Within your own organization begin a process that routinely analyzes the customer experience and general needs beyond your current offering. Working with an outside consultant can help by adding a new perspective.
Situation: A key customer just asked for a price reduction. Our raw materials costs have increased and eroded our margins. What is the best way to respond?
Advice from the CEOs:
Are you selling a commodity or a unique and differentiated product?
Commodities rarely command a premium above market unless you can bundle with differentiated delivery.
Unique or differentiated products justify a premium because the customer has only two choices: purchase at your price or try to develop an alternate source.
The customer may have valid reasons to request a lower price.
Counter with a combination lower price and lower level product to retain your margins.
If the sale involves service, assign less expensive resources in return for a lower price to preserve margins.
Define the trade-off to the customer so that it becomes their decision, not yours.
Adjust your terminology. Use “run rate” vs. “price,” and speak of balancing resources assigned. Avoid cheapening or commoditizing your offering to meet the customer’s price demand.
Don’t assume that there is such a thing as a “fair price” or “fair margin.” The price is whatever the customer is willing to pay for your offering. The price increases the more unique it is, and the more critical to the customer’s needs.
Do NOT share your cost and margin information – as company policy.
Consider combinations of pricing, terms and delivery that keep you whole while offering the customer different price points.
Situation: The Company has had success with a few large clients but wants to expand their customer base for long-term growth. How do they differentiate their products in what is perceived as a commodity market?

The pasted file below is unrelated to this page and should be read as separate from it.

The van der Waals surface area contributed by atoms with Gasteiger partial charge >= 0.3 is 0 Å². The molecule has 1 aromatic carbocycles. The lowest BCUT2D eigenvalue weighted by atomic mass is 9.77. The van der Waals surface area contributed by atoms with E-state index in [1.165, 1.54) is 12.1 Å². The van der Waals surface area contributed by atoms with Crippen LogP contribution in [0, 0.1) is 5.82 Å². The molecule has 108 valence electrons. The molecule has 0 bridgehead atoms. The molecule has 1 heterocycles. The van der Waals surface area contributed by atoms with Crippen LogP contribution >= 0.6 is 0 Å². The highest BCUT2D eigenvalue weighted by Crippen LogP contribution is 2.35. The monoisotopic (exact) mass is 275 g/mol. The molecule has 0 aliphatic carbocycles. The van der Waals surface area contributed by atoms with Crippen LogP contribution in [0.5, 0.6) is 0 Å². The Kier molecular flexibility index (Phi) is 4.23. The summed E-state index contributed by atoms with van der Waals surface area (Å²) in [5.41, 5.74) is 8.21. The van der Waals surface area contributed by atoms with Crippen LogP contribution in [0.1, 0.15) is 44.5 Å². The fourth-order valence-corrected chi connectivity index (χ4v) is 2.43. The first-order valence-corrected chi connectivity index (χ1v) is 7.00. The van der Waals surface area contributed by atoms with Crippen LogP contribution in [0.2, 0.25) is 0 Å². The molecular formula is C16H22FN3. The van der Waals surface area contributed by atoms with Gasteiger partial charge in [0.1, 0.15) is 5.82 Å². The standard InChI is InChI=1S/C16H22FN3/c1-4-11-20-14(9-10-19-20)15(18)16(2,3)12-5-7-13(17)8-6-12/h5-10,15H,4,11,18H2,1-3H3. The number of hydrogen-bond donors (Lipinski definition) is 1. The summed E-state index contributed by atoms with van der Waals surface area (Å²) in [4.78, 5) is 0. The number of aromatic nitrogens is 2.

Advice of the CEOs:
One company created differentiation by getting to know everyone in the business – building long term relationships, based on reputation and trust.
They spent time up front understanding the needs of customers that they wanted to develop.
As opportunities arose, they built relationships and asked questions to clearly define client needs.
While it takes time and patience, the objective is to be able to say “We know your business” – with credibility.
Study the business, sector, and customers that you wish to serve.
Leverage the success that you have had with large customers. Talk about how you helped subunits within your large customers. This makes a big customer seem more like a collection of small customers similar to your prospects and makes your experience relevant.
Let prospective customers know, when appropriate to the situation, that you are hungry and will go the extra mile for their business. Simply out-serve your competition.
Learn who currently serves your prospective clientele. Study these competitors, their strengths and weaknesses. Talk to their customers – learn what they love about competitors’ service, and what they would like to see changed. Find the holes in what they provide and fill these holes with a better offer.
Look for and encourage repeat business and references to new business.